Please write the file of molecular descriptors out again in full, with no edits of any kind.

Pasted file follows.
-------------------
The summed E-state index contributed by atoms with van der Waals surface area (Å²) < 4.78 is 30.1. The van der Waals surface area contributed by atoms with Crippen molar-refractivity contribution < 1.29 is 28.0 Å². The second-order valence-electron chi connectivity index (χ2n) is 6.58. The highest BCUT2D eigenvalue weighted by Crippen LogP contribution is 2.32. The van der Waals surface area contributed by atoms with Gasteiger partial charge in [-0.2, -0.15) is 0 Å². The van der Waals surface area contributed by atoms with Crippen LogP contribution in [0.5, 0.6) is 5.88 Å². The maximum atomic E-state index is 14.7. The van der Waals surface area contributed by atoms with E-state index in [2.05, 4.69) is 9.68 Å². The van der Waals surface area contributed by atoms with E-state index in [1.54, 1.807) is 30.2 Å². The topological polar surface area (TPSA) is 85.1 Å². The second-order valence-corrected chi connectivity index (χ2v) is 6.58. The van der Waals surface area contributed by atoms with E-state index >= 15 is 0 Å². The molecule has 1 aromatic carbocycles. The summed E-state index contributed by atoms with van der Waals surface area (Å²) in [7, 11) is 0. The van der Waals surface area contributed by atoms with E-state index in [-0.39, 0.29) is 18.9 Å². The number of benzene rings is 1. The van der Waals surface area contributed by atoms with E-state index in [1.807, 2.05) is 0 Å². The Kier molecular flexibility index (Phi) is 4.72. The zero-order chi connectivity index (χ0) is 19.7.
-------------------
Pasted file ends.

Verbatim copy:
The summed E-state index contributed by atoms with van der Waals surface area (Å²) < 4.78 is 30.1. The van der Waals surface area contributed by atoms with Crippen molar-refractivity contribution < 1.29 is 28.0 Å². The second-order valence-electron chi connectivity index (χ2n) is 6.58. The highest BCUT2D eigenvalue weighted by Crippen LogP contribution is 2.32. The van der Waals surface area contributed by atoms with Gasteiger partial charge in [-0.2, -0.15) is 0 Å². The van der Waals surface area contributed by atoms with Crippen LogP contribution in [0.5, 0.6) is 5.88 Å². The maximum atomic E-state index is 14.7. The van der Waals surface area contributed by atoms with E-state index in [2.05, 4.69) is 9.68 Å². The van der Waals surface area contributed by atoms with E-state index in [1.54, 1.807) is 30.2 Å². The topological polar surface area (TPSA) is 85.1 Å². The second-order valence-corrected chi connectivity index (χ2v) is 6.58. The van der Waals surface area contributed by atoms with E-state index >= 15 is 0 Å². The molecule has 1 aromatic carbocycles. The summed E-state index contributed by atoms with van der Waals surface area (Å²) in [7, 11) is 0. The van der Waals surface area contributed by atoms with E-state index in [-0.39, 0.29) is 18.9 Å². The number of benzene rings is 1. The van der Waals surface area contributed by atoms with E-state index in [1.807, 2.05) is 0 Å². The Kier molecular flexibility index (Phi) is 4.72. The zero-order chi connectivity index (χ0) is 19.7.